Sainsbury’s redesign shopping aisles to change consumer behavior

Sainsbury’s redesign shopping aisles to change consumer behavior

Oxford University scientists, along with supermarket chain Sainsbury’s are conducting a novel experiment to make shoppers buy more fresh fruits and vegetables and reducing meat consumption. This involves redesigning the supermarket aisles so as to change the consumers shopping behavior. Funded by Wellcome Trust, the £5 million project is a follow up towards a study conducted by the Proceedings of the National Academy of Sciences in the US last year. It was concluded that the cutting down meat consumption could help reduce greenhouse gas emissions by 30 to 70 percent and lessen global mortality rate by about 10 percent.

As a part of the program, Sainsbury’s various outlets- from high street stores to superstores in the UK will take part in the new experiment. The researchers have recommended placing vegan substitutes on the same shelves as the meat products. In addition, shoppers opting for vegetarian products would receive loyalty points and gift vouchers.  Sainsbury’s will also be providing customers with recipe leaflets and other promotional materials that summarizes on how one can reduce the meat consumption.

Marco Springmann, who leads the Oxford scientists who will work with Sainsbury’s, said: ‘Imbalanced diets, such as diets low in fruits and vegetables, and high in red and processed meat, are responsible for the greatest health burden globally and in most regions.”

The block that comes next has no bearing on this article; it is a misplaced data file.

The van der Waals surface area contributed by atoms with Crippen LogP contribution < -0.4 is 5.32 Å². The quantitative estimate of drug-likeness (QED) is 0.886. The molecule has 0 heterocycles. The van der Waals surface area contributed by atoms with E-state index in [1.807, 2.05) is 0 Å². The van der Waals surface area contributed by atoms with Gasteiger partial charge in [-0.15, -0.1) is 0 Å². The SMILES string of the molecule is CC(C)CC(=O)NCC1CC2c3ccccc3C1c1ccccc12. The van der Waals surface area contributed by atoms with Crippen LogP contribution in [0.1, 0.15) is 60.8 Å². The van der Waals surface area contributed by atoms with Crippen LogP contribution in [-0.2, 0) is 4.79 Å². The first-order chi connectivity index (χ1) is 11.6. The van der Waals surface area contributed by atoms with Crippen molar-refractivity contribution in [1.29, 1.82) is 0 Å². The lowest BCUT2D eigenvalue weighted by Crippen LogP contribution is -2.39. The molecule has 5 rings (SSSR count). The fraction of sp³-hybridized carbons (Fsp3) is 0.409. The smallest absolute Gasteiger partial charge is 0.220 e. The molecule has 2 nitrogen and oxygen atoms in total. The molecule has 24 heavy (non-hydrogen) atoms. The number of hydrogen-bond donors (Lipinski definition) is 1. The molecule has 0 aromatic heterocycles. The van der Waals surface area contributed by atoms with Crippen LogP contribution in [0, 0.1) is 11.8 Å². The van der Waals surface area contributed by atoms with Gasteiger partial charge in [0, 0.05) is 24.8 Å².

Susan Jebb, professor of diet and population health at Oxford University, said: “Red meat is high in saturated fats and that is not good for us. The consumption of meat is also linked to cancer and cardiovascular disease. Most advice suggests that we should eat around 70g a day. However, most people eat a lot more than that. We have to cut that amount, and persuade people to eat more fruit and vegetables instead.”

Judith Batchelar, director of brand at Sainsbury’s added: “Shoppers can now choose from a much greater variety of produce than they did in the past, especially when it comes to fruit and vegetables. “That gives them a greater opportunity to make meat-free choices, which is what we are seeing today. The question is: how can we take that further?”

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